Cancer, the very name alone scares most people. These days man has a vast amount of information on what things cause the disease, how it progresses, it's growth rates vs. age, which forms are faster spreading than others but what we don't posses is the answer as to how to stop it. I won't touch on what I believe are the business reasons why the disease has such poor treatment rates in the US as opposed to else where, this isn't the forum for it. Suffice to say that other countries have a better handle on fighting the disease than we do and lets look at one of the reasons why. Neoplasm's (cancers) are smart and cagey buggers. They can hide and grow for a good spell undetected, they don't need oxygen to live (at least 99.9% of them don't), and while you can kill most all of it with special treatments and surgery all it take's is for one cell to survive to have the condition grow back again. Many cancers are hormonally driven, such as testicular cancer in younger men or cancers of the reproductive organs in middle aged and older women.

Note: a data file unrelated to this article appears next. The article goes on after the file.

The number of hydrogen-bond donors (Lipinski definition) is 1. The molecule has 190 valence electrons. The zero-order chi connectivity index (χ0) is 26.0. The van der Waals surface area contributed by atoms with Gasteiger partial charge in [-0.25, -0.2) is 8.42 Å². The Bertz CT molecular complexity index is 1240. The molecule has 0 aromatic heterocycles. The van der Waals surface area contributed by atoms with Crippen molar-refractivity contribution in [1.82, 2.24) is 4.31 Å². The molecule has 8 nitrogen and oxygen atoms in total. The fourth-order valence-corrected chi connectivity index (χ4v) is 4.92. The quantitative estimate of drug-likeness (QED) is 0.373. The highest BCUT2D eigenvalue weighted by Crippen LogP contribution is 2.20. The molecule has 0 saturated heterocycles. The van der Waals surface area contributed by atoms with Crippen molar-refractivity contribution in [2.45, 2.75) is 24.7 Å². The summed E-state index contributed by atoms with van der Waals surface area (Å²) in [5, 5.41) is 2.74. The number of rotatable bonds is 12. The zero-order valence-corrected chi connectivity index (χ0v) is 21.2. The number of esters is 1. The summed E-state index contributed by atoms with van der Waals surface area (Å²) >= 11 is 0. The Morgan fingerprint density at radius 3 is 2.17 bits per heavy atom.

This provides the perfect fuel as during those periods of life certain hormones abound. A cancer is built to survive. CA (cancer) cells are covered with fibrin (the same stuff scar tissue is made of). Then as the cells glom together to form tumors these growths themselves are armored with fibrin. This thick protective coating is designed to prevent the bodies' own defenses (i.e. Natural Killer cells, White blood cells or Oxygen) from getting inside the cell or tumor and destroy it. It is this same defense that keeps chemotherapy out of the cells in all but industrial strength doses. (Doses that are just as likely to kill the patient as the cancer). It is this same defense that keeps out whatever natural agent's patients may be using to combat the disease. Would it not make sense to have something strip away the outer fibrous wall of CA so that whatever agents we are using as medicine, whether natural or otherwise, can actually get into the cell and do their job? Sure as heck does? That idea has made sense in Europe and Asia for almost 30 years.